An Opportune Time For Financial Institutions to Review Their Fair Lending Procedures

Bilzin Sumberg

Bilzin Sumberg

At the beginning of his term, President Biden declared that his administration would make it a policy to eliminate “racial bias and other forms of discrimination in all states of home-buying and renting.” Recently, this policy statement has manifested itself in regulatory proposals and enforcement actions against a national banking association in what is the largest fair lending enforcement action in the past few years.

In late August, the Office of the Comptroller (“OCC”) entered into a consent order [1] with a national banking association, Cadence Bank, over what it alleged were violations of the Fair Housing Act during the 2014-2016 time period. The OCC alleged that the bank failed to provide equal access to residents seeking first-lien mortgage loans in majority-minority (predominantly black) census tracts and Hispanic neighborhoods in the Houston area. Without admitting or denying liability, the bank agreed to pay $3 million in civil penalties.

Notably, in making these allegations, the OCC analyzed mortgage-lending activity in the Houston area and made statistical comparisons with lending activity of other banking associations. It looked at the Bank’s number of branches in that area and the number of mortgage loan officers (MLOs) working at branches in the area versus the number of MLOs in other areas outside of Houston.

Cadence Bank entered into a separate settlement with the Department of Justice to resolve allegations of redlining.[2] Though these were separate settlements, the actions of the agencies were part of a coordinated effort. The DOJ settlement requires the bank to invest over $5.5 million to increase lending opportunities for residents in the affected areas.

Last month,  the OCC also proposed rescinding certain updated fair lending rules as the agency begins work on drafting  new regulations.[3] Under the proposal, the OCC would go back to the previous 1995 regulations for the Community Reinvestment Act (“CRA”), a fair lending law enacted in 1977. The stated purpose of an updated CRA would be to ensure that banks are doing as much as they can to support lower-income communities.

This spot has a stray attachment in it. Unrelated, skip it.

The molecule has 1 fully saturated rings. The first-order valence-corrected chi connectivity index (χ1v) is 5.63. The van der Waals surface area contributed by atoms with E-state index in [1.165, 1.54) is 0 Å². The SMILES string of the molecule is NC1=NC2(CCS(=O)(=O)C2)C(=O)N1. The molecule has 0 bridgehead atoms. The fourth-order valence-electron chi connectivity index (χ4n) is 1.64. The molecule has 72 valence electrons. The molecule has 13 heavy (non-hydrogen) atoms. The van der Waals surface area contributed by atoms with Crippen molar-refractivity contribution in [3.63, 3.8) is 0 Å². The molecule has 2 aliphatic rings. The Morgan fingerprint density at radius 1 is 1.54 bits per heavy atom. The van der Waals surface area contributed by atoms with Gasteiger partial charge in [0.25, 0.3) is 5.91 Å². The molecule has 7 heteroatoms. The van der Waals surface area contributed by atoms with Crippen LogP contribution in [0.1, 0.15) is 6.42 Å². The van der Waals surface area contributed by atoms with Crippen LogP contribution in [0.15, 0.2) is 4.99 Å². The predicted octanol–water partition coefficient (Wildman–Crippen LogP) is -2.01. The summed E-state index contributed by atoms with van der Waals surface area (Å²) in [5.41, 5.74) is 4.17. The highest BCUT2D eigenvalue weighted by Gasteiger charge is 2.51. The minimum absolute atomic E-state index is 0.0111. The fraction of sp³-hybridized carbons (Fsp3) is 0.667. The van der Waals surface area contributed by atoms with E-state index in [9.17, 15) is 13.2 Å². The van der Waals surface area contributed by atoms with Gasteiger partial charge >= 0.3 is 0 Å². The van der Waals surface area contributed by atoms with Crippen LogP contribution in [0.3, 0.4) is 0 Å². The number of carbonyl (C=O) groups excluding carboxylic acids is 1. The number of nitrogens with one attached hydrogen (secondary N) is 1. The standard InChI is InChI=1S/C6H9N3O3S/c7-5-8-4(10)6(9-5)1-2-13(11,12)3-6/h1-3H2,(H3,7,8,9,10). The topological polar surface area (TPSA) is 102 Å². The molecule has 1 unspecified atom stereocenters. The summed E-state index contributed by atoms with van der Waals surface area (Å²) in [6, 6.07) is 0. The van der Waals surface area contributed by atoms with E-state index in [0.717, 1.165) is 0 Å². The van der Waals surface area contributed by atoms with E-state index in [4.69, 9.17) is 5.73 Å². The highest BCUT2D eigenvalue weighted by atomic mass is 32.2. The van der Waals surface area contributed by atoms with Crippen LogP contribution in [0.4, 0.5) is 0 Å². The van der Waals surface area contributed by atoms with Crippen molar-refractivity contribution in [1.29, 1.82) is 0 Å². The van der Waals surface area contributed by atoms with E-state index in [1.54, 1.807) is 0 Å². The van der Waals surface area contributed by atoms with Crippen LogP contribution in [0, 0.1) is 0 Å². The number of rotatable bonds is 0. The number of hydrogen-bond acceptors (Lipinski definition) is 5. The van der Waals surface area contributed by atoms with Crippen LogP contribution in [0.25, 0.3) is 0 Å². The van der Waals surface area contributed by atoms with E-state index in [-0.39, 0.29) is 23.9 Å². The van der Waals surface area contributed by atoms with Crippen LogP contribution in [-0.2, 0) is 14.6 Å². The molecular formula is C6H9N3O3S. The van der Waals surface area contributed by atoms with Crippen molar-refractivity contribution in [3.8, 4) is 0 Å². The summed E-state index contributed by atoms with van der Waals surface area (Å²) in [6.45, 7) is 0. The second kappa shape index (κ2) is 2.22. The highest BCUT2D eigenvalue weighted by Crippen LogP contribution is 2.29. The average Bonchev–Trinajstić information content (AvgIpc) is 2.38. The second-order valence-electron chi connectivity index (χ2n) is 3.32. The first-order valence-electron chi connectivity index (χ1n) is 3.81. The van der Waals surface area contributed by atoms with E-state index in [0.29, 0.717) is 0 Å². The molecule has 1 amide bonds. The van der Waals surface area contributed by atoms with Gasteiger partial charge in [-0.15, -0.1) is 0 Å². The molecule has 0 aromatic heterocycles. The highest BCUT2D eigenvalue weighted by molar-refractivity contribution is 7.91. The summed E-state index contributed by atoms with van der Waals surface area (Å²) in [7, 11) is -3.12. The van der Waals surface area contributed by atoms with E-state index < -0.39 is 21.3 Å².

The CRA requires the Federal Reserve, the FDIC and OCC to encourage financial institutions to help meet the credit needs of their communities, including low and moderate-income neighborhoods. It also requires these regulators to maintain a CRA site that provides information about the financial institutions they supervise as well as their CRA ratings and performance evaluations.

Also last month,  the Consumer Financial Protection Bureau (CFBP) announced a new proposed rule to Section 1071 of the Dodd-Frank Act to require financial institutions to collect and report to the CFBP information on applications for credit for small business, including businesses owned by women and minorities.[4] Specifically, it would require lenders to report information about the amount and category of small business credit applications, demographic information such as race, sex, and ethnicity of the principal owners of these businesses, and the process used to evaluate and approve each application. This rule would apply to a number of credit products including term loans, lines of credit, credit cards and merchant cash advances. The proposed rule is in its comment stage.

Given this administration’s focus on addressing inequities in consumer finance, financial institutions should imminently take action, if they have not already, to evaluate their lending policies. Inevitably, these proposals, especially the amendment to Section 1071 of the Dodd-Frank Act requiring financial institutions to collect and maintain demographic information, will facilitate a larger number of enforcement actions against institutions believed to employ discriminatory lending decisions. Therefore, now is a good time for financial institutions to ensure that their credit products and lending processes do not result in unfair or disparate treatment of  protected classes of borrowers and customers.

[1] Consent Order: .
[2] DOJ settlement announcement:
[4] Proposed rule:

DISCLAIMER: Because of the generality of this update, the information provided herein may not be applicable in all situations and should not be acted upon without specific legal advice based on particular situations.

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